# Theory Seminar: Zihan Tan

The theory seminar is back in Levine 307 this Friday 3/24 at 1PM, featuring Zihan Tan from Rutgers University.

**Title:** A Subpolynomial Approximation Algorithm for Graph Crossing Number in Low-Degree
Graphs

**Abstract:** Graph Crossing Number is a fundamental and extensively studied problem with
wide ranging applications. In this problem, the goal is to draw an input graph G in the plane
so as to minimize the number of crossings between the images of its edges. The problem is
notoriously difficult, and despite extensive work, non-trivial approximation algorithms are only
known for bounded-degree graphs. Even for this special case, the best current algorithm
achieves a -approximation, while the best current negative results do not rule out constant-
factor approximation. All current approximation algorithms for the problem build on the same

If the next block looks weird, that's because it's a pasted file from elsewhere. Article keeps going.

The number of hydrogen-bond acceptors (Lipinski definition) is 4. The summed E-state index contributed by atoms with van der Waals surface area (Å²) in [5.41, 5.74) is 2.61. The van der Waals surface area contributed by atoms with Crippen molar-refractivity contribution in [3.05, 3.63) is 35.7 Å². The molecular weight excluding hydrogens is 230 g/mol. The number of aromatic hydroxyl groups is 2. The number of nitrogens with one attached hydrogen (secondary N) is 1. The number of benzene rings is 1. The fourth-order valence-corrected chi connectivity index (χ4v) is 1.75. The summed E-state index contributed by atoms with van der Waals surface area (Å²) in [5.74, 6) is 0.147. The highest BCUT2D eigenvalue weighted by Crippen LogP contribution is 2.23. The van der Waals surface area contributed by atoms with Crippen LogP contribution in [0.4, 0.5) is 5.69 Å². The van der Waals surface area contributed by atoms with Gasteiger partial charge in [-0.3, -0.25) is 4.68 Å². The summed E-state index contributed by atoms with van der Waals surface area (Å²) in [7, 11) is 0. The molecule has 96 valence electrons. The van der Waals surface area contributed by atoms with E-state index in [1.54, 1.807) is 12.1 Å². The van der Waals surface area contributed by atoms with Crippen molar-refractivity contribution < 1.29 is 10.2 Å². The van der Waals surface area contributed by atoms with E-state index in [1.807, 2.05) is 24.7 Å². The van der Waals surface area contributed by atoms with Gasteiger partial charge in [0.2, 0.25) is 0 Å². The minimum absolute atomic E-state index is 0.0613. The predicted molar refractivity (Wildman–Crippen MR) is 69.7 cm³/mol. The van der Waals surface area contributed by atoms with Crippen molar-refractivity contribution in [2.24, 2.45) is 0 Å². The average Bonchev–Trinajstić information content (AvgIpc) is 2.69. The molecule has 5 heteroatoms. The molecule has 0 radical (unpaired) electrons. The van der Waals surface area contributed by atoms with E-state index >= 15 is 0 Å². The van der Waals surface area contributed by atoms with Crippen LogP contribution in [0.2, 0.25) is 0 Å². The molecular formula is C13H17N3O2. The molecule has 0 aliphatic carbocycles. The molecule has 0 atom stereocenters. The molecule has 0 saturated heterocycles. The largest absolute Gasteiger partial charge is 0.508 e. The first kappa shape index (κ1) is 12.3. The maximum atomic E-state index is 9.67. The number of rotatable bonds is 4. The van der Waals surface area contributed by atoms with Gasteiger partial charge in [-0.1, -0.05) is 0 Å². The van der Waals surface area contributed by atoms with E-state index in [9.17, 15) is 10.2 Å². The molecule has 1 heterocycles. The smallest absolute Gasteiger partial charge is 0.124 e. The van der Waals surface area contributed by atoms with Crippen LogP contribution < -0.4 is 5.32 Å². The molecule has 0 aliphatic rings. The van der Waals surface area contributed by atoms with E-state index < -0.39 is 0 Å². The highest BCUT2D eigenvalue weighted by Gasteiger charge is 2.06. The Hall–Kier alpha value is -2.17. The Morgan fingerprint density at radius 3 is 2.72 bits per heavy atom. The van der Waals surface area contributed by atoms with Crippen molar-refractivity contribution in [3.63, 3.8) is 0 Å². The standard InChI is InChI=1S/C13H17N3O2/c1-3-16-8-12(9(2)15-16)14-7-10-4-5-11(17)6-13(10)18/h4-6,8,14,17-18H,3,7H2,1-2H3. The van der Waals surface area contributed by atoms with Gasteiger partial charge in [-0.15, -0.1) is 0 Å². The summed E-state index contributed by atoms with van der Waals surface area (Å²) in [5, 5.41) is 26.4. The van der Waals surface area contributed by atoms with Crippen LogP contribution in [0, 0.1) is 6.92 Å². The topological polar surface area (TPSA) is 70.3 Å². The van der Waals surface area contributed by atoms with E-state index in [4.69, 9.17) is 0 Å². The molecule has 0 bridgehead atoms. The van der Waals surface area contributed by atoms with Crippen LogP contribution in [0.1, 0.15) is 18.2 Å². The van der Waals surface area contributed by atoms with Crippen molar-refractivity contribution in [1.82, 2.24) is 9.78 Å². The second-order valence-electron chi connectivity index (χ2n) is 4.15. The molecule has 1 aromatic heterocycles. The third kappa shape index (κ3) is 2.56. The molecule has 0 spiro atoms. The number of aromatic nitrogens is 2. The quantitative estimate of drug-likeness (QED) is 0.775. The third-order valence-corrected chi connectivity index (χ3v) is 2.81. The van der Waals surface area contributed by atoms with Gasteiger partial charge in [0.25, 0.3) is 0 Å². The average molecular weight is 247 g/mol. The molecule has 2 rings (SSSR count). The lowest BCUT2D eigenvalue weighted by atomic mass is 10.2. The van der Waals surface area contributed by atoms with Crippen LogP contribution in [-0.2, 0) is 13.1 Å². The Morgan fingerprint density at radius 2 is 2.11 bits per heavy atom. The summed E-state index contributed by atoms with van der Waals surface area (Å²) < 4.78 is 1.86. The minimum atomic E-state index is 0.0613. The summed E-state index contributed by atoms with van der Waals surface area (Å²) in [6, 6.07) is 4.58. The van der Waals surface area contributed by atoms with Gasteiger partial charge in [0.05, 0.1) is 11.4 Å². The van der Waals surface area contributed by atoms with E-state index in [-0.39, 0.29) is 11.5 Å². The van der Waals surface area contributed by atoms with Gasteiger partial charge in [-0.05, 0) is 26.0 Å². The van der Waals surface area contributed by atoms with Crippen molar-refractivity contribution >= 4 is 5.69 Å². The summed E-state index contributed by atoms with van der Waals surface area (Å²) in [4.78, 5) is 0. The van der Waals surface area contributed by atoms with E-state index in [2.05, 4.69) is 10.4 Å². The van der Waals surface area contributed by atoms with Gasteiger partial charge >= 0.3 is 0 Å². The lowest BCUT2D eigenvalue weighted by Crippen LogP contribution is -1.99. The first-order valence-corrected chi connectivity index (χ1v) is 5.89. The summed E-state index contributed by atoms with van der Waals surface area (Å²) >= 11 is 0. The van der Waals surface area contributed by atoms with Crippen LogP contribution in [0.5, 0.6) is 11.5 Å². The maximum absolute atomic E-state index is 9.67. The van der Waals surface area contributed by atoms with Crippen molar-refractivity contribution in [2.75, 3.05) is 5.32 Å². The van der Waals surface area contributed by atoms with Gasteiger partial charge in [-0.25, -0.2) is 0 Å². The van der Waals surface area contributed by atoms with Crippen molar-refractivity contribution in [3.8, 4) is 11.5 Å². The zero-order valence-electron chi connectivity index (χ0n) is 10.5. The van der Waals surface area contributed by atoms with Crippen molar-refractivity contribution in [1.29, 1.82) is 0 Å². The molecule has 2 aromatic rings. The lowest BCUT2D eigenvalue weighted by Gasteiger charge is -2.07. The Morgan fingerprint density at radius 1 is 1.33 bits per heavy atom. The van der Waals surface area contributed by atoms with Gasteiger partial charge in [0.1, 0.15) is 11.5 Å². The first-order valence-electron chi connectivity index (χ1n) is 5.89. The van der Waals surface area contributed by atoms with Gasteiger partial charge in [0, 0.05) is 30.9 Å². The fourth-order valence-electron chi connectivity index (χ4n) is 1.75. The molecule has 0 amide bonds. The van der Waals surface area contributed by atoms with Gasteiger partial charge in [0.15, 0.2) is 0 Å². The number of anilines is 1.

paradigm, which is also used in practice: compute a set E’of edges (called a planarizing set)
such that G \ E’ is planar; compute a planar drawing of G \ E’; then add the drawings of the
edges of E to the resulting drawing. Unfortunately, there are examples of graphs G, in which
any implementation of this method must incur Ω(OPT 2 ) crossings, where OPT is the value of
the optimal solution. This barrier seems to doom the only currently known approach to
designing approximation algorithms for the problem, and to prevent it from yielding a better
than -approximation.

We propose a new paradigm that allows us to overcome this barrier. Using the new paradigm, we reduce the Crossing Number problem to Crossing Number with Rotation System – a variant of the Crossing Number problem, in which the ordering of the edges incident to every vertex is fixed as part of input. We then show a randomized algorithm for this new problem, that allows us to obtain a subpolynomial approximation for Graph Crossing Number on low- degree graphs.

This talk is based on joint work with Julia Chuzhoy and Sepideh Mahabadi.